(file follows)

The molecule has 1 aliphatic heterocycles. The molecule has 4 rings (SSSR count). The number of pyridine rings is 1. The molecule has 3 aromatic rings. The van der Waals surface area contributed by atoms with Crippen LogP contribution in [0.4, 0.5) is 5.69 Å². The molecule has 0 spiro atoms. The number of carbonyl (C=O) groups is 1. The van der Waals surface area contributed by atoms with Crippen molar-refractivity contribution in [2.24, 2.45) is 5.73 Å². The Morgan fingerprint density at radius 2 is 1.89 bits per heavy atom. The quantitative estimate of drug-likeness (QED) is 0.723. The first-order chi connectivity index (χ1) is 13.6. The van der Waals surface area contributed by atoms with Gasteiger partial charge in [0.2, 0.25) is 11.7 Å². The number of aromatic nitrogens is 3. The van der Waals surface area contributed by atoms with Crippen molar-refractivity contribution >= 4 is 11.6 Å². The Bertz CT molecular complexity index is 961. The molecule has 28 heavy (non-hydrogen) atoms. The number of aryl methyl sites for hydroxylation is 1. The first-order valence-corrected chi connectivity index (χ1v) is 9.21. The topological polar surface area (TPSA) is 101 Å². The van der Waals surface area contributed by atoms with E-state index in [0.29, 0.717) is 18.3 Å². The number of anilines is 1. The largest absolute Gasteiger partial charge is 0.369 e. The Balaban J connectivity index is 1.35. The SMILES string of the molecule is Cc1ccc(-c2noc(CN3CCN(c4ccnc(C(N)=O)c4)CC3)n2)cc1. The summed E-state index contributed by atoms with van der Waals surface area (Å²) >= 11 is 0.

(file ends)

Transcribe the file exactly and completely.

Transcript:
The molecule has 1 aliphatic heterocycles. The molecule has 4 rings (SSSR count). The number of pyridine rings is 1. The molecule has 3 aromatic rings. The van der Waals surface area contributed by atoms with Crippen LogP contribution in [0.4, 0.5) is 5.69 Å². The molecule has 0 spiro atoms. The number of carbonyl (C=O) groups is 1. The van der Waals surface area contributed by atoms with Crippen molar-refractivity contribution in [2.24, 2.45) is 5.73 Å². The Morgan fingerprint density at radius 2 is 1.89 bits per heavy atom. The quantitative estimate of drug-likeness (QED) is 0.723. The first-order chi connectivity index (χ1) is 13.6. The van der Waals surface area contributed by atoms with Gasteiger partial charge in [0.2, 0.25) is 11.7 Å². The number of aromatic nitrogens is 3. The van der Waals surface area contributed by atoms with Crippen molar-refractivity contribution >= 4 is 11.6 Å². The Bertz CT molecular complexity index is 961. The molecule has 28 heavy (non-hydrogen) atoms. The number of aryl methyl sites for hydroxylation is 1. The first-order valence-corrected chi connectivity index (χ1v) is 9.21. The topological polar surface area (TPSA) is 101 Å². The van der Waals surface area contributed by atoms with E-state index in [0.29, 0.717) is 18.3 Å². The number of anilines is 1. The largest absolute Gasteiger partial charge is 0.369 e. The Balaban J connectivity index is 1.35. The SMILES string of the molecule is Cc1ccc(-c2noc(CN3CCN(c4ccnc(C(N)=O)c4)CC3)n2)cc1. The summed E-state index contributed by atoms with van der Waals surface area (Å²) >= 11 is 0.